EU Referendum: Preston says Leave
Preston faces the new day as a city which has turned its back on Europe.
Some 53.2% of voters cast a Leave vote in the EU referendum and 46.5% wanted to Remain in the European Union, There were 49 spoilt ballot papers.
For those watching the count in the Guild Hall - a venue more used to hosting stars from the entertainment world - it was a time of mixed emotions as the count result was announced at around 4am with 34,518 votes for Leave and 30,227 for Remain with 49 spoilt ballot papers.
A delighted John Wilson, group leader for the three Leave campaigns in Preston - Leave EU.Grassroots Out and Vote Leave. said: “I feel ecstatic. We have worked hard in the Preston area,and South Ribble and Broughton and Garstang. We’ve delivered over 35,999 leaflets,hit the doorstep and talked to a lot of people. We’re not surprised we’ve won in Preston...Preston has sent out a message to the rest of the U.K. that we are going to win this.”
He added: “The team has worked really hard. UKIP has worked tremendously hard with everyone.”
But the Labour supporter had harsh words for the way he had been treated by Labour colleagues and said: “People sent me pictures of the Klu Klux Clan.“
Meanwhile the city’s Labour MP Mark Hendrick attacked the way Leave supporters had campaigned.
The former Euro MP stayed for most of the count, but left before the final result was announced. He had been adamant that Preston and the UK would benefit from remaining in the European Union and claimed as he watched the count: “For some it’s an opportunity to kick the Government rather than necessarily voting on the EU issue itself as the Government wanted us to remain.”
Mr Hendrick acknowledged some saw Europe as a problem, but argued there were big opportunities in remaining. He continued: “Obviously my view is it’s a solution to a lot of problems because we cooperate on so many issues...., particularly trade and the single market, things like food quality and consumer law.”
He continued: “I do think the campaign towards the end has been very emotive, very raucous and very poisonous. It’s not really been a good example of British democracy. It’s been a lot of name calling and vitriol..some of the opinions I would describe as xenophobic and some I would go so far as to say bordered on racism. The immigration debate has been an absolute disgrace.”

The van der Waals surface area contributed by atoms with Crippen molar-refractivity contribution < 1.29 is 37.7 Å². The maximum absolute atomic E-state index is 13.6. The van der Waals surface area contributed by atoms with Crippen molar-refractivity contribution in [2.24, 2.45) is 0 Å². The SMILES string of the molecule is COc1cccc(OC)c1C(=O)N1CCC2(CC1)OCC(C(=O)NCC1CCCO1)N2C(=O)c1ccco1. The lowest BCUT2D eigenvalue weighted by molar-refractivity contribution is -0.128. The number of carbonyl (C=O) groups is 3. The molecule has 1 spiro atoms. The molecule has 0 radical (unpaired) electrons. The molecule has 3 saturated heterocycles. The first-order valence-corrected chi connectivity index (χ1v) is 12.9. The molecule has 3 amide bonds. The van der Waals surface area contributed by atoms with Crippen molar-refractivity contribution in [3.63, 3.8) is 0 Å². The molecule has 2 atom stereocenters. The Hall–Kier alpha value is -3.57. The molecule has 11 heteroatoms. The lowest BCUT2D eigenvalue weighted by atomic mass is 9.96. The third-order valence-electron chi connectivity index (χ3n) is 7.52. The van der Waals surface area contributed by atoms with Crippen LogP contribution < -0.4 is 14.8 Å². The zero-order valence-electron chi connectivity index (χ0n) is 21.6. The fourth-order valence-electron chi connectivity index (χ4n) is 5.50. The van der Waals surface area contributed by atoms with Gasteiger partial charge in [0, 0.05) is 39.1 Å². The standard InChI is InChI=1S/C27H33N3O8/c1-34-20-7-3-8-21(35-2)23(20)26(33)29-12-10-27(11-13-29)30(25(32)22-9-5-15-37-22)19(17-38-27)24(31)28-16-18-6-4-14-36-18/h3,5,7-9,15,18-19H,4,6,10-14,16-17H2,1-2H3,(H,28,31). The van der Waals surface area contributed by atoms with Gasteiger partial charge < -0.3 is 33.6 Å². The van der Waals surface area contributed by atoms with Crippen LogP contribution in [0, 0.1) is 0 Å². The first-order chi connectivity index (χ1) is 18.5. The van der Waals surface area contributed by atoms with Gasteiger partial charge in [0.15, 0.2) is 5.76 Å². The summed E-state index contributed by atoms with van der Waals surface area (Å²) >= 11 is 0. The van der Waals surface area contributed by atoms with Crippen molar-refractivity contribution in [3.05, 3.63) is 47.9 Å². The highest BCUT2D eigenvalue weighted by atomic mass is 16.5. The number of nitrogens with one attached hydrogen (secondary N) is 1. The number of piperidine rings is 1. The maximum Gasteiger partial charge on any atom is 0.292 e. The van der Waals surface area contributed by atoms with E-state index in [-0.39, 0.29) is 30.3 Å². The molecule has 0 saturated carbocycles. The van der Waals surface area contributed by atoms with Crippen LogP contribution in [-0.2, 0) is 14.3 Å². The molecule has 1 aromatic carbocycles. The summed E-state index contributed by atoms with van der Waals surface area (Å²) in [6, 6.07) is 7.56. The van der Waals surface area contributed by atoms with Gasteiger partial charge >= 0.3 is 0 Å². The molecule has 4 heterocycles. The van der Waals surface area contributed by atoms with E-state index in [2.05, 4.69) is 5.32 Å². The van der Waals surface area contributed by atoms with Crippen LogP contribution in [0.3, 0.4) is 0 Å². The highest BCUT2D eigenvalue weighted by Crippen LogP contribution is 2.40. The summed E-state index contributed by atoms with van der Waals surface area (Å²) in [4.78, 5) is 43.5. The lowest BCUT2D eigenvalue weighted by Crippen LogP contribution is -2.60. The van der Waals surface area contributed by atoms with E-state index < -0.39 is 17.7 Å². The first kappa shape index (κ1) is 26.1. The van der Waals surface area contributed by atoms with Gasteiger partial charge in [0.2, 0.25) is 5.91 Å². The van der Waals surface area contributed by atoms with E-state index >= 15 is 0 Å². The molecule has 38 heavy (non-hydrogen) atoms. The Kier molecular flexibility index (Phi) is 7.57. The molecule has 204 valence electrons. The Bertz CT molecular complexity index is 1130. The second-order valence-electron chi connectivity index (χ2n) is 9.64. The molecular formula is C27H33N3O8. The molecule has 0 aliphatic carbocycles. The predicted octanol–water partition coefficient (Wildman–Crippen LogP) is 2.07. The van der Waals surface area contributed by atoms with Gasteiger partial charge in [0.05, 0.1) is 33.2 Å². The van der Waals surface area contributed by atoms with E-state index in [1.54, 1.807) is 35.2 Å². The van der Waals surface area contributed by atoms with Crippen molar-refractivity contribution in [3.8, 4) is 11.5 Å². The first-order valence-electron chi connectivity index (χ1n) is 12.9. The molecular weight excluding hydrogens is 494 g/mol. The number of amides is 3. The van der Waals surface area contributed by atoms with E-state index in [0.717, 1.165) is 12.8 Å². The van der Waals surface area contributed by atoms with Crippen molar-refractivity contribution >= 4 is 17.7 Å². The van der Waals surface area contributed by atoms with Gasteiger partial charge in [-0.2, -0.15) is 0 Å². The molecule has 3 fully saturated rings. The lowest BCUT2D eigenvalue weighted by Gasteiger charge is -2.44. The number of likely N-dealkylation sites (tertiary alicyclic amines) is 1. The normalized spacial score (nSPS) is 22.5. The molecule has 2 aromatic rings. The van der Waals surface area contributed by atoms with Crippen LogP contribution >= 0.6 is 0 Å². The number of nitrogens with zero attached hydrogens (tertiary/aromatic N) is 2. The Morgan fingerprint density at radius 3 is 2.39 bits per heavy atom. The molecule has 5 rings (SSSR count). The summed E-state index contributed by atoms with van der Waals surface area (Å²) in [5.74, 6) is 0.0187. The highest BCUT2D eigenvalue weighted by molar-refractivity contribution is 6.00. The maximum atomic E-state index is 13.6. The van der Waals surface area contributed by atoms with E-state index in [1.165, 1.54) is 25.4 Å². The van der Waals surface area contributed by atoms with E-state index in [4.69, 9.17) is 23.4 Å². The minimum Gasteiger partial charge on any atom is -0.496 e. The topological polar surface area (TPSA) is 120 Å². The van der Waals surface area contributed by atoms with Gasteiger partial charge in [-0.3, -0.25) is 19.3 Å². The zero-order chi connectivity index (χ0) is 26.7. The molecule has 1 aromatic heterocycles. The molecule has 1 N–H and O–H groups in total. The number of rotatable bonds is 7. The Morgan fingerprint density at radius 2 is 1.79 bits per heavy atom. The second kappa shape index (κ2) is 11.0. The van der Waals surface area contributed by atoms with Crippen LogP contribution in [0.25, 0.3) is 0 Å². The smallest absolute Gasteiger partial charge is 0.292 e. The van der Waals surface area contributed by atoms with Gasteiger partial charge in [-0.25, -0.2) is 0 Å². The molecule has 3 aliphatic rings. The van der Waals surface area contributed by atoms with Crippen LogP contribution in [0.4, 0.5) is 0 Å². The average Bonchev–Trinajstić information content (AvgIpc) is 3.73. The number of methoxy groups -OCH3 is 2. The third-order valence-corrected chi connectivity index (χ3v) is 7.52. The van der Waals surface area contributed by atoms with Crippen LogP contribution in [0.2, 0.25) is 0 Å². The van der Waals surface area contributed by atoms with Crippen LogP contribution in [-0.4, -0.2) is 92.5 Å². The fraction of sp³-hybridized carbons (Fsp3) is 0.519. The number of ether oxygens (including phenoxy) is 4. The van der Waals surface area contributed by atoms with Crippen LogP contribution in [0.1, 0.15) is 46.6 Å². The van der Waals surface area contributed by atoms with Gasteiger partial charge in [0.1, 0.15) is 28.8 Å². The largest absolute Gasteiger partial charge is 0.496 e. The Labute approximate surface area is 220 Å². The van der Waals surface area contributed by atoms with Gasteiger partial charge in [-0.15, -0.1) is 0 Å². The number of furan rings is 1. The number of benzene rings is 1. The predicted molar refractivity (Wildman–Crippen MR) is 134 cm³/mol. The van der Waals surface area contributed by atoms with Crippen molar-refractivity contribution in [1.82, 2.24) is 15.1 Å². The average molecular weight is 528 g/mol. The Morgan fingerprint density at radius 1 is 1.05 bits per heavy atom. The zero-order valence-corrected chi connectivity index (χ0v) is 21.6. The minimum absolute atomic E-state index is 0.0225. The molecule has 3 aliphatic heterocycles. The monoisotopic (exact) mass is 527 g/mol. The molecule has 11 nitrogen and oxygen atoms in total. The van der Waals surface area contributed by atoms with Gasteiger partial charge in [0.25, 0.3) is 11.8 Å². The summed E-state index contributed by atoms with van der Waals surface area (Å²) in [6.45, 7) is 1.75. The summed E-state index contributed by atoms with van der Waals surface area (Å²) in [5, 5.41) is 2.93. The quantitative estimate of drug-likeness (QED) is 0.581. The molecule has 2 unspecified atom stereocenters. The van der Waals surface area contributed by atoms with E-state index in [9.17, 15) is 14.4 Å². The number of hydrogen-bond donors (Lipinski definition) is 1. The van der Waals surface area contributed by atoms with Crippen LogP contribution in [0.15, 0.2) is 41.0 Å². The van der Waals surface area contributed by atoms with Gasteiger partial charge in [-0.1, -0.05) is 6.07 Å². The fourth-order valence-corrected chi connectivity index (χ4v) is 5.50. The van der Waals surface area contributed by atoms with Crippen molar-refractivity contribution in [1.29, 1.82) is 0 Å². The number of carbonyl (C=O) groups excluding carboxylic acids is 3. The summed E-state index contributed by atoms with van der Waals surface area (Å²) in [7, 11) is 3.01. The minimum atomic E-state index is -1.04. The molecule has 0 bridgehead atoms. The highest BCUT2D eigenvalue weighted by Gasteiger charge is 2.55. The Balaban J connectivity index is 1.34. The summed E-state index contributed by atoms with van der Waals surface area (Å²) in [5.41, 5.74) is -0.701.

Preston Rural North councillor and Leave campaigner Stephen Thompson said: “Obviously David Cameron has given the public the opportunity to have this vote - credit for allowing it to take place.”
He said there had been a strong Leave campaign team in Preston: ”People weighed up the arguments and went with the one they found more convincing.”
James Barker, the UKIP Chairman for Preston North, Ribble Valley and Wyre declared: ”I think Preston has been indicative of all the wider areas in the north west and north west and midlands,”
With a side swipe at opponents he declared a heavily financed campaign could not detract from the will of the people.
The Preston results came in half an hour later than expected and Returning Officer Lorraine Norris, Preston Council’s Chief Executive, said the delay in announcing the results was due to “a one vote variance” .
Afterwards she explained the lost vote was found at the end of the count: “We had a one vote variance we needed to satisfy the Regional Counting Officer on.”
Nevertheless she praised her 78 strong counting team saying: “I think they did a great job.”
There was also praise for the teams manning Preston’s 102 polling stations and town hall staff.
Unlike an election night there were no big crowds, but a steady calm, as votes were counted and then the counters were given permission to leave ... and the results announcement followed.
For something so major the Referendum counts are curiously low key events. But events where every vote really did count.